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|April 30- May 6, 2009
• The Dessert Diva
Spicy fish wins friends with sweet salsa
by Susan M. Selasky
On a lark
Larkburger trumps the fast-food competition
by Clay Fong
It wouldn’t be unreasonable to assume that the Larkburger restaurant might feature sandwiches containing ground-up song birds or provide a cryptic allusion to the notorious Monty Python “Crunchy Frog Chocolate” sketch. Happily, neither of these assertions applies to this sparkling new eatery, which traffics in burgers of every stripe, ranging from a 1/3-pound Angus beef version to a meatless Portobello number. An appetizing turkey burger is the closest one gets here to an avian grind-up.
Positioned between a fast-food outlet and an upscale sit-down restaurant, Larkburger possesses a smart recycled blonde wood interior, giving this zero-waste restaurant a clean, Danish modern aesthetic. As friend Alan and I scanned the menu, I noted a modern approach to dining was also in evidence. For example, besides French fries, one can also order a portion of up-to-the-minute edamame. Gluten-free selections are also on offer.
Alan thoroughly enjoyed his $7.25 tuna burger, garnished with cilantro and a pungent wasabi-ginger sauce. I had sampled this sandwich on a previous visit, and I felt the sauce overwhelmed the fish’s flavor. Alan prudently requested this garnish on the side, and this made all the difference as it allowed the tuna’s taste to shine through. My friend was also quick to note the fish’s quality.
“We’re not talking chunk tuna here,” he exclaimed. “This is a tuna steak!” Details are not lost on Alan, and he also appreciated how the buttery tasting bun had been lightly toasted, in contrast to the spongy and lifeless bread that too often accompanies a mass-market burger.
I bypassed the $6.75 burger with truffle aioli, having previously found this mayonnaise also overshadowed the taste of the Angus beef. I instead opted for the $5.75 Larkburger, the basic model consisting of 1/3 pound of meat, and I also decided to spring an extra fifty cents for a slice of melted Tillamook cheddar. I came away impressed with this burger, as the truffle flavoring was no longer an overbearing distraction. The cheese was luxuriously creamy and helped underscore the meat’s steak-like taste. This medium burger still had some pink inside, which made for pleasant texture and just the right amount of juiciness.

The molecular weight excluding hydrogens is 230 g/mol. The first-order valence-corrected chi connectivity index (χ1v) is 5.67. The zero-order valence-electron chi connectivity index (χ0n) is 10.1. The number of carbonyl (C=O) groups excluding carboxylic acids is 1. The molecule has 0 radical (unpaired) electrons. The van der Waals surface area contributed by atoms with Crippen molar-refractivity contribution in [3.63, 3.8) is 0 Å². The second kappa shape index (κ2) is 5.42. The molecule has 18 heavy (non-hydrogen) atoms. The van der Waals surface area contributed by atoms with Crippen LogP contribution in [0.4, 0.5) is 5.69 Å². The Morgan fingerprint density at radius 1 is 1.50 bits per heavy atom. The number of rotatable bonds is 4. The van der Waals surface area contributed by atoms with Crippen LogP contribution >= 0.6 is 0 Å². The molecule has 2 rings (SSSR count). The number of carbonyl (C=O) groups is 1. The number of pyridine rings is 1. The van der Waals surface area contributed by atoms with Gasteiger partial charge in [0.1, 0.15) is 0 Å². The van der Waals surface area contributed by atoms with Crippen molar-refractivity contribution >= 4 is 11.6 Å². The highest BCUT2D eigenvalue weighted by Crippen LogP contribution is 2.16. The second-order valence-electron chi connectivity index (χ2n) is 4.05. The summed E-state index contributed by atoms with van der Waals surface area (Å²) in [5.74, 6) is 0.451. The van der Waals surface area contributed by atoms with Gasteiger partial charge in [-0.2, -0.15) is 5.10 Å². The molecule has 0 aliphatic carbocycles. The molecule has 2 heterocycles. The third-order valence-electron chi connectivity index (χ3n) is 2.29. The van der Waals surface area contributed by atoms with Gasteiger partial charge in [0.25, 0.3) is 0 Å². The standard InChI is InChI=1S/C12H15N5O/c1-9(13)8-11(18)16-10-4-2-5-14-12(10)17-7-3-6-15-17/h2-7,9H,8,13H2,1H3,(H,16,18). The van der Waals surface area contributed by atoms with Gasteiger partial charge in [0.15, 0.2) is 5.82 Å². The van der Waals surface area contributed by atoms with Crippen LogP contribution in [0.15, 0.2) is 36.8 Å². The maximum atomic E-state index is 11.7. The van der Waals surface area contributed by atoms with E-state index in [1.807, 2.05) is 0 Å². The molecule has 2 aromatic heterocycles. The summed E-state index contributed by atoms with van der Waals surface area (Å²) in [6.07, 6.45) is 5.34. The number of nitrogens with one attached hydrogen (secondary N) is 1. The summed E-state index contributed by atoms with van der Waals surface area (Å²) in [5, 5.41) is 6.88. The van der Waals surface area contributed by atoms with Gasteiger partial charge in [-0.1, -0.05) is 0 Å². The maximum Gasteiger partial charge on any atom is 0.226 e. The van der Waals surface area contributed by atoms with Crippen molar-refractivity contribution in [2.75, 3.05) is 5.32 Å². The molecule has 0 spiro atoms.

If one truly craves the taste of truffle, skip the burger with its infused mayo and instead order up the $2.95 truffle parmesan fries. The thin-cut potatoes were limper than I prefer. But the seasonings of parsley, roughly grated hard cheese, and a sprinkling of olive oil made up for texture, elevating this fry to something worthy of a much more expensive restaurant. Alan and I also waxed enthusiastic about our “Five-Dollar Shakes” which won bonus points for both the decadent richness of main ingredient, Breyer’s ice cream, as well as the Pulp Fiction reference. As a point of order, you don’t have to spend $5 on this treat. The 24-ounce size costs $5 and we both enjoyed the more modest 16-ounce version for $3.75.
While you may spend more at Larkburger than you would at a typical fast-food joint, the accompanying increase in quality is one that you can taste. You can also certainly pay more for a burger of lesser size and quality. If the proverbial classic order of a burger (with or without meat) fries and milkshake beckon, this is a fine venue to quickly indulge that craving.
Photo: Charles Loughlin
Clay’s obscurity corner
The choir invisible
Monty Python’s Flying Circus featured a handful of memorable recurring characters such as the downtrodden Ken Shabby.
Lesser-known is the hapless Eric Praline, portrayed by the legendary John Cleese. Praline first appeared as a police inspector in the “Crunchy Frog Chocolate” sketch, setting the stage for a series of misadventures invariably involving small animals. In civilian garb, Praline sought a refund in the “Dead Parrot” sketch as his bird had sadly joined the “choir invisible.” He also attempted to procure a fish license for his pet halibut, Eric, leading to a song about his half bee, also named Eric.
2525 Arapahoe Rd., Boulder 303-444-1487
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